Plan for comfortable retirement lifestyle

There are strong indications that South Africans are increasingly compromising their “nest egg” as a result of short term survival needs and in many other cases for short term luxuries.

This well established exhortation was reiterated by Henry van Deventer, Head of Business Development at Acsis, financial advisory company.

Van Deventer issued the warning as South Africans were preparing for the Easter holidays and as traditions goes many would be dipping into their reserves to treat themselves. This may come to compromise their life style at retirement age.

Van Deventer said in order for individuals to preserve this festive lifestyle, it is important for them to think beyond chocolate eggs and ensure that they are creating a comfortable nest egg for themselves and their family. A nest egg refers to a special sum of money saved or invested for one specific future purpose, whether it be for retirement or to pay university fees. “A nest egg is vital in terms of a comfortable retirement as many individuals find themselves without the sufficient funds to support their current lifestyle when they retire.”

A recent report by the Employee Benefit Research Institute in America revealed that the majority of workers surveyed were not saving sufficiently for retirement, with 37% saying they are significantly falling behind in planning and saving for retirement, and 30% saying they were less behind.

Van Deventer said that South Africans are finding themselves in the same situation. “The majority of South Africans are battling to save towards a nest egg and are instead turning to debt to fund their lifestyle. It’s been reported that nearly half of credit active consumers are struggling with debt repayments and with continually rising living expenses, such as petrol, electricity and food prices, the debt situation is likely to get worse for individuals, before it improves.”

It was also revealed that the average age of consumers falling into debt fell from 42 to 34 in the last five years. “This figure is extremely startling as these individuals are unlikely to save for a nest egg. It is advisable for individuals to start saving when they begin to earn a salary as the sooner you start saving, the more time your money has the opportunity to grow and ultimately ensure a healthy financial future.”

He added that no matter the situation individuals find themselves in, whether it is that they are in debt or only starting to save for their nest egg in their forties, it should not prevent them from starting to save. “It may seem like a daunting task putting extra money aside on top of a long list of monthly expenses, but it is never too late to start saving. While repaying your debt as quickly as possible should be a priority, it is still possible to put some additional money aside each month.”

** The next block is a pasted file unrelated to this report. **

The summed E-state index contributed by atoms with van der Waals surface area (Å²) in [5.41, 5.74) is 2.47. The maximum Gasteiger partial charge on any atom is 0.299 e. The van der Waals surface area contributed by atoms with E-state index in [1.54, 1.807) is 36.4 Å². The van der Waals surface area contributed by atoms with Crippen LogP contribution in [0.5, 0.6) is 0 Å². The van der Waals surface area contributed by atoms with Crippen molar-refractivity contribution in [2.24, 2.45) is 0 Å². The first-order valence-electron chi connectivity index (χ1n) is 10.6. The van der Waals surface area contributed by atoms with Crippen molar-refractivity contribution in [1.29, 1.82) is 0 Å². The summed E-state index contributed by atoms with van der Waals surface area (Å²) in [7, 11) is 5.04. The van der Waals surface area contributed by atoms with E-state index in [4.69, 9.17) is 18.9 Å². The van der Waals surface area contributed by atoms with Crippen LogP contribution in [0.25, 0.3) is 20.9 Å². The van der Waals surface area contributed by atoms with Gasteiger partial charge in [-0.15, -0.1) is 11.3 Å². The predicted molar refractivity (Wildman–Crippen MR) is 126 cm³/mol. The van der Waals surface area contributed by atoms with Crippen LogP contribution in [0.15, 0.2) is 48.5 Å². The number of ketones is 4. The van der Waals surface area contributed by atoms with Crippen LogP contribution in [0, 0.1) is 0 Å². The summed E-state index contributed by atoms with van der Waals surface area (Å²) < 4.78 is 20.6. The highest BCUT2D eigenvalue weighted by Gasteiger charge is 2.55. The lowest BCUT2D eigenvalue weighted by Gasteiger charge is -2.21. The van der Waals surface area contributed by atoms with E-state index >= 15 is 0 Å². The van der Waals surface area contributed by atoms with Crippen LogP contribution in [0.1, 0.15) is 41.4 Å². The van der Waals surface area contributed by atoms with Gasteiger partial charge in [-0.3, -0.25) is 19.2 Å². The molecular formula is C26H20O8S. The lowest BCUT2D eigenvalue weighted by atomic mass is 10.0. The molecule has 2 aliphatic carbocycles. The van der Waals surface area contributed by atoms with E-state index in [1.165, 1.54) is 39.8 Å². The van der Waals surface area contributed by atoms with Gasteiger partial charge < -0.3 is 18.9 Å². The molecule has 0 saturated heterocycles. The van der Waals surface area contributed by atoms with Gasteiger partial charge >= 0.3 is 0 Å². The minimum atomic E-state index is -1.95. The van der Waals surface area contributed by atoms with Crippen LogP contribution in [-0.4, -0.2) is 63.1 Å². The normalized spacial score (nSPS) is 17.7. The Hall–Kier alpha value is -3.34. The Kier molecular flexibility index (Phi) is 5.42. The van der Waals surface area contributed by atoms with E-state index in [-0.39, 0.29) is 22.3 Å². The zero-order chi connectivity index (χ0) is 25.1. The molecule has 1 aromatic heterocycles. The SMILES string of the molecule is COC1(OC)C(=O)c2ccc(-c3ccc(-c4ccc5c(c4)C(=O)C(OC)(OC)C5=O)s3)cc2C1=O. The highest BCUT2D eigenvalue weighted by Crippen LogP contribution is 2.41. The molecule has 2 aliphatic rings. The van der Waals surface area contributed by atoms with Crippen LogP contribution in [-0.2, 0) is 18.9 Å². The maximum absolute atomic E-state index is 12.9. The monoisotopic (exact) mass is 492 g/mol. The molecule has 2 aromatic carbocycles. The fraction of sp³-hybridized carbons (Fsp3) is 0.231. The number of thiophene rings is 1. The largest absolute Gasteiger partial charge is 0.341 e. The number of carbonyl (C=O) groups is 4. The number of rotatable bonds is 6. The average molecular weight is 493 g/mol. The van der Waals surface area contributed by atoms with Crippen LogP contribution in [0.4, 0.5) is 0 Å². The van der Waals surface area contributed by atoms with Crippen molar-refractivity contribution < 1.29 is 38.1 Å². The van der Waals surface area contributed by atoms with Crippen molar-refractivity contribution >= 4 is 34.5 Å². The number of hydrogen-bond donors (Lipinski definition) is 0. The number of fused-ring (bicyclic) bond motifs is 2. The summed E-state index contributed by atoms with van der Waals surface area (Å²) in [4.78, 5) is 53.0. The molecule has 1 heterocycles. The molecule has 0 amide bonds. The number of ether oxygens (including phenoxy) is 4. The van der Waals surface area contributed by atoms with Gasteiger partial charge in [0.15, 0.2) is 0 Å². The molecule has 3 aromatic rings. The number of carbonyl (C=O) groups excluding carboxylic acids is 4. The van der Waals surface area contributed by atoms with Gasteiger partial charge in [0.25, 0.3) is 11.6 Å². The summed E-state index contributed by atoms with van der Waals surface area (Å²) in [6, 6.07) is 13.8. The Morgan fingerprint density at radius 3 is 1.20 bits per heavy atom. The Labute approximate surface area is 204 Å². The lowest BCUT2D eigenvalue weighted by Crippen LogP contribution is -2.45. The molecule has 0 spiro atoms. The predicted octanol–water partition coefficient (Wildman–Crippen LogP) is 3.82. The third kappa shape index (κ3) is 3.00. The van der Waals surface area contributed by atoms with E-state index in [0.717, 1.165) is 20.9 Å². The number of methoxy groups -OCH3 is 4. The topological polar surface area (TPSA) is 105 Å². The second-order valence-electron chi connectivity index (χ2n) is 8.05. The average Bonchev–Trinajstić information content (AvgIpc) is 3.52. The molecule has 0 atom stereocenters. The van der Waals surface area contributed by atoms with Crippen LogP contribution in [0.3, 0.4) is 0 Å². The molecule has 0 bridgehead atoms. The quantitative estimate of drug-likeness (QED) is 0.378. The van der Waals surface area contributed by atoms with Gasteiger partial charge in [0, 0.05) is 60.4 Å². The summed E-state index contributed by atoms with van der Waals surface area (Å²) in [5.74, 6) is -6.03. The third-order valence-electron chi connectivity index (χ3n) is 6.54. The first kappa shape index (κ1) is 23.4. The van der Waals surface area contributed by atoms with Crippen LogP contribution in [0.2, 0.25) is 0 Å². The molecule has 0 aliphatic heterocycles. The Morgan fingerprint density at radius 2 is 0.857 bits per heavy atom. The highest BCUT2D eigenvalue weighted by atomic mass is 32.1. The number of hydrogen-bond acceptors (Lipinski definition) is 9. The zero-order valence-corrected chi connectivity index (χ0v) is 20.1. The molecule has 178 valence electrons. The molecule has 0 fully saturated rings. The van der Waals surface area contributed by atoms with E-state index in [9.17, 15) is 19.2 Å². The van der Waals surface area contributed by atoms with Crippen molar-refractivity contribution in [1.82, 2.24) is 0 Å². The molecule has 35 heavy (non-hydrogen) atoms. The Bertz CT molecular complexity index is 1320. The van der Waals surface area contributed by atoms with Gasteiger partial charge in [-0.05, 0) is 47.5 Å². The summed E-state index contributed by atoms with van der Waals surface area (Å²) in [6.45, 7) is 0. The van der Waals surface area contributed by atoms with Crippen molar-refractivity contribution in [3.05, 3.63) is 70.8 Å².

Charn Swart, a financial planning coach with Acsis, provides five simple steps to get consumers ‘planning on track to successfully building a nest egg:

  • Contribute to a retirement fund: A retirement annuity, pension or provident fund plan is a savings vehicle that offers individuals a tax-efficient way to save for retirement. Because of the tax benefits, investors get a significantly better return over time.
  • Today is the day to start saving: There is no better opportunity to save for retirement than today. Many individuals think it is impossible to save each month due to debt repayments and monthly costs such as bills, rent and food but this can be done by cutting back on a luxury each month, such as a dinner at a restaurant.
  • Create a budget and stick to it: It is astounding to see how much money falls through the cracks if we do not keep track of our daily expenses. Drawing up a budget can very efficient for consumers that struggle to save. Checking how well you managed to stick to it at the end of every month is, however, the most important part of the exercise.
  • Evaluate your spending: We tend to vastly over-estimate how much happier better luxuries will make us. When the time comes to replace those big-ticket items like your car, television, home or lounge suite, try to resist the temptation to buy something bigger and fancier.
  • Look at basic investment options: A typical low-risk investment will see your money double every 12 years. Being more aggressive, in a prudent way, will allow your money to double every six years. This means that a R100 000 investment made at the age of 41 will be worth almost four times as much (R1,6m vs. R400 000) if a more growth-geared option is chosen up front. Choosing an appropriate investment strategy – and sticking to it – is one of the most important decisions we can – and should – make.

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